Looks like the profits and stock gains and those types of business and investment revenues are going gangbusters (kind of like the stock market is right now). Looks like we should be booming. So why aren't we doing so? Here's why.
In contrast to the strength in estimated payments and pass-through entity withholding, revenues from withheld taxes on wage income have shown weakness. Since the previous estimates were prepared, withholding taxes have increased by 0.9% compared to the same four-month period last year. The year-to-date rate of growth in withholding collections has fallen from 3.8% at the end of December to 2.5% at the end of April. Withholding taxes are the largest component of individual income tax collections, and will likely account for more than 90% of the income tax revenues that will be collected over the remainder of 2012-13.
OOOPS! Wages are basically flat for the start of 2013 vs. 2012 in Wisconsin, and the rate of wage growth is slowing down. MAJOR problem. In addition, sales taxes weren't revised at all, and are projected to barely grow above 2% during fiscal 2013. And that number is NOT adjusted for inflation, meaning total sales also are basically flat over the last 12 months. Not that I needed any reminding, but this shows NONE OF THESE PROFITS HAVE TRICKLED DOWN, and real Wisconsinites are falling rurther and further behind, even as the aggregate numbers on the surface look good.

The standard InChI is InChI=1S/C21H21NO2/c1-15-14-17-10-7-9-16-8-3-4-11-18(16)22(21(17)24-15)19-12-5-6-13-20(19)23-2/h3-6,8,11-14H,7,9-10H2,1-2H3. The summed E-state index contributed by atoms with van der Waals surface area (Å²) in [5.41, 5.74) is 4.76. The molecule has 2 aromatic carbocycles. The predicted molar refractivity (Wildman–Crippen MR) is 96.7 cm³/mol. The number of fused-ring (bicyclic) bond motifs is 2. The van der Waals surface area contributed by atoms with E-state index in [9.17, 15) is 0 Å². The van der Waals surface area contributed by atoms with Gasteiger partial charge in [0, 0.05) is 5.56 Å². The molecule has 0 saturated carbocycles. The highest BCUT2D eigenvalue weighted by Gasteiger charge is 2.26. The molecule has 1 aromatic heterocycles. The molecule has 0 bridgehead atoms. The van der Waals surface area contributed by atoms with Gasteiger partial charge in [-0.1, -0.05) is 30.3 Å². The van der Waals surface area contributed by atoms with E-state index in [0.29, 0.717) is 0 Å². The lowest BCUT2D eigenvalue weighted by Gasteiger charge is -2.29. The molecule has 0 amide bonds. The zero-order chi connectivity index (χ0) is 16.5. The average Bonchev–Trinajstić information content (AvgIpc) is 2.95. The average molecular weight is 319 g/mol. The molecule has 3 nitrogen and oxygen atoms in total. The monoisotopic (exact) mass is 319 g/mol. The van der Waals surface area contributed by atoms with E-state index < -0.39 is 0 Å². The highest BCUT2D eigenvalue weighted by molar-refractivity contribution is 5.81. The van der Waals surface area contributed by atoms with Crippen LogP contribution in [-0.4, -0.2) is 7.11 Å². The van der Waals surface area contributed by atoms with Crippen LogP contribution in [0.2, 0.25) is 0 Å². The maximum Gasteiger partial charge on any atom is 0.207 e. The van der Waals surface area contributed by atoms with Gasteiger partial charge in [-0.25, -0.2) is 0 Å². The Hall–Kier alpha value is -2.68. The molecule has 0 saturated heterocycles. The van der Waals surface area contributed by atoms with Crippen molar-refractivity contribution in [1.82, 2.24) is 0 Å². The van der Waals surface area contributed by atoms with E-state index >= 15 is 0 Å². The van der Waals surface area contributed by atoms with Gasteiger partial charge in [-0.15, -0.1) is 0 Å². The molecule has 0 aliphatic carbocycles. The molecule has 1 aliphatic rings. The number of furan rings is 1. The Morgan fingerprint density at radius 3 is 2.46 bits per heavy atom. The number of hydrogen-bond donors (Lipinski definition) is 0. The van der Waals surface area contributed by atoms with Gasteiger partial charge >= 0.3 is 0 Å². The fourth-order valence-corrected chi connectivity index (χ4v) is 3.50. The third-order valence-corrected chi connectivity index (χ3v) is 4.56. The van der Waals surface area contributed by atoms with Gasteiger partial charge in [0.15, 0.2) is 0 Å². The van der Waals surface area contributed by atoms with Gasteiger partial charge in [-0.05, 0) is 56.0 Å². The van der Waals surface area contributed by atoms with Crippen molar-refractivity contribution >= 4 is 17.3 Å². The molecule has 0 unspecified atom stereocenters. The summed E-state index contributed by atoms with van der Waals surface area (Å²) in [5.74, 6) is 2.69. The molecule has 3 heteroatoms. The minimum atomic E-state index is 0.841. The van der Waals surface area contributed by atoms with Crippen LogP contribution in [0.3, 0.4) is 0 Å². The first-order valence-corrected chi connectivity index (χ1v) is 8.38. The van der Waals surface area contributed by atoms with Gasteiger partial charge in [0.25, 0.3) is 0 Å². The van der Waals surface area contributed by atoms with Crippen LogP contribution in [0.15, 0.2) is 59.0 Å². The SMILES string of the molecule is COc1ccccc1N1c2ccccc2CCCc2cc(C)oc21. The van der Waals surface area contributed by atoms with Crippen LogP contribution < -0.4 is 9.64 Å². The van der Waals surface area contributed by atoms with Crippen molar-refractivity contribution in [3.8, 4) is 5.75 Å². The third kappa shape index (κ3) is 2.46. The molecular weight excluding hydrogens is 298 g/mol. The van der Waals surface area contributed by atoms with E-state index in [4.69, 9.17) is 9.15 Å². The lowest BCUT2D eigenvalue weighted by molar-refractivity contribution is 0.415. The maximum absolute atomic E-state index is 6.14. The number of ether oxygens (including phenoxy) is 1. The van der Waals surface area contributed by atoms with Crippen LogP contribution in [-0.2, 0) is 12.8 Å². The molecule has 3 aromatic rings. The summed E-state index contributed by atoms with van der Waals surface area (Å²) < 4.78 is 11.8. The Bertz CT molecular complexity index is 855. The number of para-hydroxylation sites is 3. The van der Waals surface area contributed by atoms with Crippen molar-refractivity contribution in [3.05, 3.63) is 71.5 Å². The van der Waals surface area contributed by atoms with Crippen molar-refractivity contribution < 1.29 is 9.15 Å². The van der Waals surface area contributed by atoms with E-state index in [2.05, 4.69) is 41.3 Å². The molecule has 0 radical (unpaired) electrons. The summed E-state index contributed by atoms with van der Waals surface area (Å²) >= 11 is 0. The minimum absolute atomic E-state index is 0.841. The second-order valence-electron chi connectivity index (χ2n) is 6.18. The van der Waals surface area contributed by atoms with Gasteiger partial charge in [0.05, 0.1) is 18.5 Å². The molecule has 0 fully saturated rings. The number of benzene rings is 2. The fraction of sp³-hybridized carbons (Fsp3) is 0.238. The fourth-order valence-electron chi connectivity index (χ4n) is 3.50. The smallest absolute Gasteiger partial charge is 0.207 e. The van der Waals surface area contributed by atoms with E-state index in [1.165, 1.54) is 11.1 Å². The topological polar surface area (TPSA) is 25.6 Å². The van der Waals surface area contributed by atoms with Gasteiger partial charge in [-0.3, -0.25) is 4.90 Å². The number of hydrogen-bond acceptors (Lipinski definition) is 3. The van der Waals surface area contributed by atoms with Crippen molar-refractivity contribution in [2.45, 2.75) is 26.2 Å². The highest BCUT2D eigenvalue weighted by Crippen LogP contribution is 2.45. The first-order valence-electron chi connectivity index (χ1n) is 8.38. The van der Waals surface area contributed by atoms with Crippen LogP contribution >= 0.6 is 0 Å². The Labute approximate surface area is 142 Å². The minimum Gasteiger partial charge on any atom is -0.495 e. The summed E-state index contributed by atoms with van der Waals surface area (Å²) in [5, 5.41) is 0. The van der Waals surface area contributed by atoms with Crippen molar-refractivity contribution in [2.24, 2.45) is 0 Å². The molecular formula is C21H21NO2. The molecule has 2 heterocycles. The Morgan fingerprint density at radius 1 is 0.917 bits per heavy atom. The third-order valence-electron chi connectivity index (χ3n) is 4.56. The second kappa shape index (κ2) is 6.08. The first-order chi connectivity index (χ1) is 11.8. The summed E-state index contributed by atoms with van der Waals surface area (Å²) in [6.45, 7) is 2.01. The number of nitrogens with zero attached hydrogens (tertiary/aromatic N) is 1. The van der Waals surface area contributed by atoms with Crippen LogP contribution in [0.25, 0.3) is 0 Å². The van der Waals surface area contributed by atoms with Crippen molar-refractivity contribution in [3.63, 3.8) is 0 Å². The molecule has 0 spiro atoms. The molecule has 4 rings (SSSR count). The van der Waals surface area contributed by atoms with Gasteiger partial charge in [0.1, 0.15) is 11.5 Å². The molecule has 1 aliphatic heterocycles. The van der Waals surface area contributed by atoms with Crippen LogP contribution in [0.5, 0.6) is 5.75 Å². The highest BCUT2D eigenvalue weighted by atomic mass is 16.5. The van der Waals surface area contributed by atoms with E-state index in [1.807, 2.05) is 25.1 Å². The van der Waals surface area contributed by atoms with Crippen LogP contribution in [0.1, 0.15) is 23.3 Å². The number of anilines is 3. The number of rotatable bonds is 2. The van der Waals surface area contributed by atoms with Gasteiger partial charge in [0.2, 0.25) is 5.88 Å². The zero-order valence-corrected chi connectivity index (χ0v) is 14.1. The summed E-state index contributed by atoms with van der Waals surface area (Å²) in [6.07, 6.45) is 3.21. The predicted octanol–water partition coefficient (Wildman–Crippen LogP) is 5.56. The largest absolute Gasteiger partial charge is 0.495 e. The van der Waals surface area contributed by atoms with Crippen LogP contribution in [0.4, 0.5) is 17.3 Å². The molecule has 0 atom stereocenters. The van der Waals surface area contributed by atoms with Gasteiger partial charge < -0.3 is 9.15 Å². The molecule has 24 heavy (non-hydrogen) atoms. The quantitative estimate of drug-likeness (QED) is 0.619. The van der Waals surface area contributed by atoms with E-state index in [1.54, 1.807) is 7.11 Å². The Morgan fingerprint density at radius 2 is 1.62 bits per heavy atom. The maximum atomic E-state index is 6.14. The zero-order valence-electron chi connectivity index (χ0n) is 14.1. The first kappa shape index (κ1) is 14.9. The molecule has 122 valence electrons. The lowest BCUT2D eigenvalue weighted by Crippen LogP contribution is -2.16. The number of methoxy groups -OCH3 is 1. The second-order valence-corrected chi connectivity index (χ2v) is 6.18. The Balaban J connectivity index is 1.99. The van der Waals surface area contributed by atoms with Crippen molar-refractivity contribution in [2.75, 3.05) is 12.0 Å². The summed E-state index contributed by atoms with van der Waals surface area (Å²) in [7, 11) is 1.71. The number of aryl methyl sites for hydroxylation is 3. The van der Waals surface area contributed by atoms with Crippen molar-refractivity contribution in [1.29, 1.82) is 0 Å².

And those revenue numbers don't take into account the needed increases in spending for the last two months for Logisticare, or the increased monthly costs that'll go to new provider MTM (who will start on August 1, as was announced this week). Also, it doesn't account for the tens of millions of dollars that will be needed to make up funding for the sequester cuts, since it seems unlikely that it will be repealed. And oh yeah, there's still a sizable deficit in the Transportation Fund lurking, and still needs to be fixed.

So while the GOPs may brag on the numbers, the reality on the ground is that those numbers further illustrate the increase in inequality and wage stagnation that have been a hallmark of Fitzwalkerstani policy. And that's a trend that isn't going to change any time soon.


  1. CES for the first three months of this year shows a year-on-year total job gain of 1.0%. So the 0.9% rise in withholding taxes suggests per-job wages are slightly down in real terms and down by nearly 2% in real terms.